Over the last forty years, the city of Shenzhen in southeastern China has enjoyed exceptional success as the country's first special economic zone (SEZ). Despite humble beginnings, Shenzhen has emerged as the capital of China's technological revolution, evolving a dense and idiosyncratic innovation ecosystem founded upon industrial manufacturing, labor and capital flows, urban development policy, and a distinct, entrepreneurial spirit. However, while more recent literature has remained largely positive on Shenzhen's prospects in the near-term, the last several years have seen sweeping socioeconomic and political changes threaten the sustainability of the city's growth. This paper employs in-depth analysis of news and policy documents, peer-reviewed research, archival data, and a series of semi-structured interviews with prominent academics and industry professionals to determine the effect of these contemporary contexts on Shenzhen's innovative output. Our findings indicate that "contrary to assumptions of smooth, steady development over the next several years" Shenzhen will enter a "tightrope era" of pronounced uncertainty as it seeks to transition from one model of growth to another. The city's indigenous innovation and its economic well-being will be tested as Shenzhen weathers the most significant headwinds it has faced in its brief, four-decade-long history.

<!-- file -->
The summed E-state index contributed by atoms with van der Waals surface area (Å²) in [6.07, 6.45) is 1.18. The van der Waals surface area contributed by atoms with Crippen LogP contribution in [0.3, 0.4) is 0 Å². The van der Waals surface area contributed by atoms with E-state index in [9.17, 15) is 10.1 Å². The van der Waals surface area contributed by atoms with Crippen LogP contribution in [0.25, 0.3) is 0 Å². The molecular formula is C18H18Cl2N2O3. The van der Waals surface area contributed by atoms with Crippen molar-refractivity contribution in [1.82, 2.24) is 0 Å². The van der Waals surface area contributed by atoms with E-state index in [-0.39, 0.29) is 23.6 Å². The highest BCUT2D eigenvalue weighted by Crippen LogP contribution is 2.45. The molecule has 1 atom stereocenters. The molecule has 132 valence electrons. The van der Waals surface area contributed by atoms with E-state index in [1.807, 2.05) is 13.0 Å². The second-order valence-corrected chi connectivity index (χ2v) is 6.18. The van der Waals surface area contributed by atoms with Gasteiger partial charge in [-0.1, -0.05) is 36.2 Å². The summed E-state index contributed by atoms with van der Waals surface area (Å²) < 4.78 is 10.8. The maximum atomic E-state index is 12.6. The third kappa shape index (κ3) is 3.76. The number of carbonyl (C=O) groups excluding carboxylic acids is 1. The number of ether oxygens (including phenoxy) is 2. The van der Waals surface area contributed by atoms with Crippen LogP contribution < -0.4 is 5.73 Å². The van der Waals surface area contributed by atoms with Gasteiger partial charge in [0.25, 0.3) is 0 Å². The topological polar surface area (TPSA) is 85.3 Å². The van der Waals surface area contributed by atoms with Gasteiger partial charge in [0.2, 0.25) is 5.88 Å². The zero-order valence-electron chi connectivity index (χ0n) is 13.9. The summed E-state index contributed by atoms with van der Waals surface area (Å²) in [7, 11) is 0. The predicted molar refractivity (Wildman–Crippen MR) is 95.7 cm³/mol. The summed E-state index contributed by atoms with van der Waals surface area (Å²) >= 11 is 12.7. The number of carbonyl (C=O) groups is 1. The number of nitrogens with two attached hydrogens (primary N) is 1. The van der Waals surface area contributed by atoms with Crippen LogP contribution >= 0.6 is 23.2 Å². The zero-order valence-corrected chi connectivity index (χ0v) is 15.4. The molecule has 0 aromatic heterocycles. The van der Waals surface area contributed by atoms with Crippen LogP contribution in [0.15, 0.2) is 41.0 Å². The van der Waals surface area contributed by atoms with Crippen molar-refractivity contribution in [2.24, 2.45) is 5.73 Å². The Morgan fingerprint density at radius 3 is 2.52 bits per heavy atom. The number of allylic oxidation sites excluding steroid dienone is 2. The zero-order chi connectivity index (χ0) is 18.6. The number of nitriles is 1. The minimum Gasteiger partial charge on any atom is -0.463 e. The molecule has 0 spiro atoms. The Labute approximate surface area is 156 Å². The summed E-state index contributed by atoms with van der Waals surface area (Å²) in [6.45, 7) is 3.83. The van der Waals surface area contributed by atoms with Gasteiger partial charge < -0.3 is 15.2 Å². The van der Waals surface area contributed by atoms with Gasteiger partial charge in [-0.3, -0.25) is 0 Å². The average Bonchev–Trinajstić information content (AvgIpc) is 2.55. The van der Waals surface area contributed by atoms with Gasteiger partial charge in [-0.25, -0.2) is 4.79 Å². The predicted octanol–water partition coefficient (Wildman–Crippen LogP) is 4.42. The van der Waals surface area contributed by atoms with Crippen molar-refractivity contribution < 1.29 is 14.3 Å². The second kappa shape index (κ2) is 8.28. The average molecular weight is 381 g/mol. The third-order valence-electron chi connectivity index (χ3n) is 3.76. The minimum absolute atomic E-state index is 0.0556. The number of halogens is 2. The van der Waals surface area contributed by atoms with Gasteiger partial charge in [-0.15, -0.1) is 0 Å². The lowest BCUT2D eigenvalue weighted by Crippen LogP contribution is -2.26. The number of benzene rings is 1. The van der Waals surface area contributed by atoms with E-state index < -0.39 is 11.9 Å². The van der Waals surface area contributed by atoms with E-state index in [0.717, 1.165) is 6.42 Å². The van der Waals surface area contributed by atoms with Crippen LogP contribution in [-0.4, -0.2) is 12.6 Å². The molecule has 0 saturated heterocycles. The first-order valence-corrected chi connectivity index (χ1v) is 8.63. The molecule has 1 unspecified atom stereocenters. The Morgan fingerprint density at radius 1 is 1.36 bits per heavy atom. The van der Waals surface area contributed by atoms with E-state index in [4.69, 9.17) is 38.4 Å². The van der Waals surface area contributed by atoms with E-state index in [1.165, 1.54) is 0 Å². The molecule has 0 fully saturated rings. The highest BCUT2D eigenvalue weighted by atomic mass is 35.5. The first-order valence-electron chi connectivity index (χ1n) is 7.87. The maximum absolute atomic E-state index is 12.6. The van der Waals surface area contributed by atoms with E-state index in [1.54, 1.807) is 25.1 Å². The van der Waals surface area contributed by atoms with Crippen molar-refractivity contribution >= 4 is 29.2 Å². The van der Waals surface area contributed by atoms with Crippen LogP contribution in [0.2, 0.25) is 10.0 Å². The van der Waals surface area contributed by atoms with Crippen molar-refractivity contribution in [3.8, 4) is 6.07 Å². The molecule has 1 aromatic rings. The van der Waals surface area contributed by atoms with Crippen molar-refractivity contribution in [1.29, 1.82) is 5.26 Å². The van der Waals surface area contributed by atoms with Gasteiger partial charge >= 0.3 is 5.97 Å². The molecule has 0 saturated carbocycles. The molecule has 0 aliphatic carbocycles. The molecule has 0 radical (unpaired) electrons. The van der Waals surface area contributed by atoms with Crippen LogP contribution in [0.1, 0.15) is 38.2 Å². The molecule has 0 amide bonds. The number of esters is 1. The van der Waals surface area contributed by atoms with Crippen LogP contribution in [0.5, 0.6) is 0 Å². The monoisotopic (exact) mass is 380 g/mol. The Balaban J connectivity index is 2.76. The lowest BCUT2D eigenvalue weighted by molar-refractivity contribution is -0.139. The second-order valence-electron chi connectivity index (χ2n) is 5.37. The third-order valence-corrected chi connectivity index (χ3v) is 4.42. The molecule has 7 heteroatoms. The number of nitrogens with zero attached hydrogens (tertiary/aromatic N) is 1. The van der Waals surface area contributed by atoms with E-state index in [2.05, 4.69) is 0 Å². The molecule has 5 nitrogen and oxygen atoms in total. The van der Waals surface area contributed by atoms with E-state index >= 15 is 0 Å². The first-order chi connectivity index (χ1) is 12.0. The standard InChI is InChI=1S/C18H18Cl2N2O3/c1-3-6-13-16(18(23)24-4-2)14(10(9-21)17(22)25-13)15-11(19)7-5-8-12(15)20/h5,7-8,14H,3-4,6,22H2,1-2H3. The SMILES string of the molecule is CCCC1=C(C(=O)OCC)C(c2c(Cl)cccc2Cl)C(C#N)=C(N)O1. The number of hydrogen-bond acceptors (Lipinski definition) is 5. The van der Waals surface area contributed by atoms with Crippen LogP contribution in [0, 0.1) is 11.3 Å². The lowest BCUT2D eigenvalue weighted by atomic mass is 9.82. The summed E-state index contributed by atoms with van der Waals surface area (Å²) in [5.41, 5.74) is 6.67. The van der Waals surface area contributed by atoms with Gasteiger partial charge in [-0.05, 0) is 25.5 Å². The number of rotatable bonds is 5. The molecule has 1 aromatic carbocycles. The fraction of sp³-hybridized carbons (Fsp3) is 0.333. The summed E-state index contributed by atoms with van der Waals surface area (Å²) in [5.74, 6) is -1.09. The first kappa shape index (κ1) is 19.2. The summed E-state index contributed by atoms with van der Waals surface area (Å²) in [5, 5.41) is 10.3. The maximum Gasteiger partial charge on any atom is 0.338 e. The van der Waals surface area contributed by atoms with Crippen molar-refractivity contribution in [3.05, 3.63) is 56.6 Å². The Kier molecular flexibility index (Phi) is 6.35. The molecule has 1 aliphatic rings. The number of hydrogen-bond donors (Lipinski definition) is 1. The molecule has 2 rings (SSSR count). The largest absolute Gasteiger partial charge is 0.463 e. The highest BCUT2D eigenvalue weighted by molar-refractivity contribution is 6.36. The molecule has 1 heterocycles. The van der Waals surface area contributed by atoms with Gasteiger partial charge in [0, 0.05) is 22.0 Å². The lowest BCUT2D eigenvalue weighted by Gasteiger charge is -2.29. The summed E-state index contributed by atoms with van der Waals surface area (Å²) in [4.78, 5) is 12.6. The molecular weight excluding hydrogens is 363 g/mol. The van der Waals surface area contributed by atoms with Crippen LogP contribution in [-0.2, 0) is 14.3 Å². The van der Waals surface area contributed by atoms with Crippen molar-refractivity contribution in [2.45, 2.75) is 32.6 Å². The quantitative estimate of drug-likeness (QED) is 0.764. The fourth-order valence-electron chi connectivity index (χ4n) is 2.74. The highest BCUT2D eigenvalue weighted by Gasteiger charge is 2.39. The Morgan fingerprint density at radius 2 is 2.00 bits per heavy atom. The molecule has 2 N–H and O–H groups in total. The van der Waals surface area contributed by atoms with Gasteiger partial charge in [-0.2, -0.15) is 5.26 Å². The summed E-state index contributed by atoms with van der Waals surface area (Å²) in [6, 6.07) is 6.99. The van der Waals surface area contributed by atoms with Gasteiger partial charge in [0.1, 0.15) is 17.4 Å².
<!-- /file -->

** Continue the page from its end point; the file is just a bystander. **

The Technologies and International Development Lab at Georgia Tech researches the practice, the promise, and the peril of information and communication technologies (ICTs) in social, economic, and political development. We study the risks and rewards of ICT systems for people and communities particularly within Africa and Asia. We explore issues of rights and justice in a digital age. And we examine new forms for inclusive innovation and social entrepreneurship enhanced through digital systems.
The T+ID Lab is an interdisciplinary community bringing together computer and social scientists with design and policy specialists. We collaborate directly with stakeholders outside of the Lab to critique technologies, invent new ones, and research how and why (or why not) ICTs can serve as a tool to empower, enrich, and interconnect.